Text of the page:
It was Sunday morning

Greater Kashmir

I never knew death had a smell, and happiness a price. Until I met both. And it happened thus:

Clouds were hanging low nearly black. Rain as delicate as silk began to fall. It was not a day like any other. Prayers I sent to heavens were answered.

Maryam, my wife, was in labour room. Lying on a stretcher, she was screaming of pain. Living being is not born without a stern labour of a mother. She gave birth to a girl. I burst in the tears of happiness. Long were the nights of our barrenness.

Atmosphere at home was festive. However, celebrations are subject to permissions in conflict zones like ours. “Events in village be it marriage or any other event, camp officer should be informed in advance”; read the notice perched on the door of village mosque.

It was Sunday morning. Air was too heavy to breath. I left home to inform camp officer.  A veil of pain was on my face. As I reached near the camp barbed wires welcomed me. Shaking, sweating and shivering, I entered the camp. Hours went by. Summoned at last in the office, I informed the man behind the table about scheduled function, though hesitantly. The name plate stitched on the right side of his chest displays “Major …..”

Next day as the morning spread its wings, the Major along with his troops reached to village. They headed straight to my house and called me out. He had a parting gift for my new born, a box full of toys and clothes. This all was given under operation “reach out” an initiative by government to reach local populace. Photographs were clicked.  Tea was served. For us hospitality is not a custom but religion.

As days slipped into weeks, everything seemed fine. Until one evening, Village Sarpanch visited my house. He was worried. Two large hoardings of clicked photographs were raised outside the camp. In conflict zones it is unsafe to be on any side.

During the night I could not sleep. I was frozen. Night seemed longer than usual. Early morning when the first sun raise kissed mountains, I went to the camp again. This time hoardings held high welcomed me from far. Looking at them I could smell the death. After frisking, security personnel at gate let me in. Waiting for a while outside the office, I was called in. Major was not in a good mood. May be it was too early to disturb him. I requested for removal of hoardings which was rejected authoritatively. Coming out of camp, I had questions in my mind. I kept adding thought to thoughts.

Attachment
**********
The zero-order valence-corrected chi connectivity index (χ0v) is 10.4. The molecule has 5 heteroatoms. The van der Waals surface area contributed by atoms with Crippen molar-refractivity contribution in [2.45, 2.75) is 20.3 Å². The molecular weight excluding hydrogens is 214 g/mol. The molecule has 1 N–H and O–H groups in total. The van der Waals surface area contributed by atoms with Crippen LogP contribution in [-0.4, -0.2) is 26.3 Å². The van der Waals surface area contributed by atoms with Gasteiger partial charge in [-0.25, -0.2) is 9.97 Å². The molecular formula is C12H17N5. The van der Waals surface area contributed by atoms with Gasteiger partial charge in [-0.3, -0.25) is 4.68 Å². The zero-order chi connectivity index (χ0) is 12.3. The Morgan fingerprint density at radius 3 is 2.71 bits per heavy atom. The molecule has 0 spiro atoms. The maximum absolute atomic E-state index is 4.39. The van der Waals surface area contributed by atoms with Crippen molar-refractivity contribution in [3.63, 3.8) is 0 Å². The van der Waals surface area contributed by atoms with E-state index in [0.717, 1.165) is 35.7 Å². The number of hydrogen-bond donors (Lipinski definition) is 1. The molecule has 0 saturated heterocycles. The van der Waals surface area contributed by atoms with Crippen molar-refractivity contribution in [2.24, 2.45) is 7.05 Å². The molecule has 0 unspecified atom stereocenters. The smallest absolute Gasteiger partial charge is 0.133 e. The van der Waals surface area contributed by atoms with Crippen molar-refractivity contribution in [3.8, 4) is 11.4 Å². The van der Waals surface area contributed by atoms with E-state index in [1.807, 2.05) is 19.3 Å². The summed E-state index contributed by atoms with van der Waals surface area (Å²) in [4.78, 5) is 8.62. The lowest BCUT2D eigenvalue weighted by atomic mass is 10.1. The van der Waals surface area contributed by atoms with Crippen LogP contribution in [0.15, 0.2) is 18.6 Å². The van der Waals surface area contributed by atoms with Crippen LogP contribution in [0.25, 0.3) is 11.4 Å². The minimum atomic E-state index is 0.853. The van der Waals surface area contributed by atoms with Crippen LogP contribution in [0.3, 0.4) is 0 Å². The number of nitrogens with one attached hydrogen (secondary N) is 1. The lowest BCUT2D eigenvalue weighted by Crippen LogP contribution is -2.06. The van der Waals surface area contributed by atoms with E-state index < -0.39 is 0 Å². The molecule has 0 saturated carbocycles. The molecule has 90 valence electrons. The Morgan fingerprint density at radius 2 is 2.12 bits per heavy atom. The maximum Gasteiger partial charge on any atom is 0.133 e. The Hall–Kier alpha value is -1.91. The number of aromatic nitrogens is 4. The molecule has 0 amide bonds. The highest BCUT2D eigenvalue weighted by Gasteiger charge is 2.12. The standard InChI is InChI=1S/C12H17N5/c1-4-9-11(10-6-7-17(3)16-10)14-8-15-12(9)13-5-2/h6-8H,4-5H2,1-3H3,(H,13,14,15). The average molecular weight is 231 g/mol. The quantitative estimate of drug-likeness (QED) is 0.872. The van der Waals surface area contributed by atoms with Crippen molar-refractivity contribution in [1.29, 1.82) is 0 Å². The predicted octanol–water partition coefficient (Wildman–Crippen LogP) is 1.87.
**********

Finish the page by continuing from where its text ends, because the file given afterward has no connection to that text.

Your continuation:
Many moons passed, Autumn aroma was in the air. Trees were pregnant with fruit. I was working in my orchard, busy in packing apples. A young boy, half my age approached me. His beard and curly hair gave me his introduction. He was a Rebel. Handing over to me a letter, he left without an eye contact or a word. As I opened the letter, stamp at the top confirmed my fear. I was asked about my visits to the camp.

Week passed into weeks. I was deep in my thoughts. Glancing dying light of sunset through the broken window of my room. The knock at the door took me back to this world. The familiar boy along another took me along with them. As we reached the crust of a hill overlooking the village, everything around us grew dark. Without asking anything they fired bullets at me. The bullets pierced my body and put scars on my soul. I fell on the ground with an enormous thud. The earth which was carpeted green turned red. Neighbors rushed towards the hill. I was dead, but my eyes were open. I paid the price of happiness with my blood.

Now in quit moments of my grave, I seek answers to my questions. My eyes still wide open, perhaps sketching the shades of conflict.

Baseer Abbas  currently works at District Court Anantnag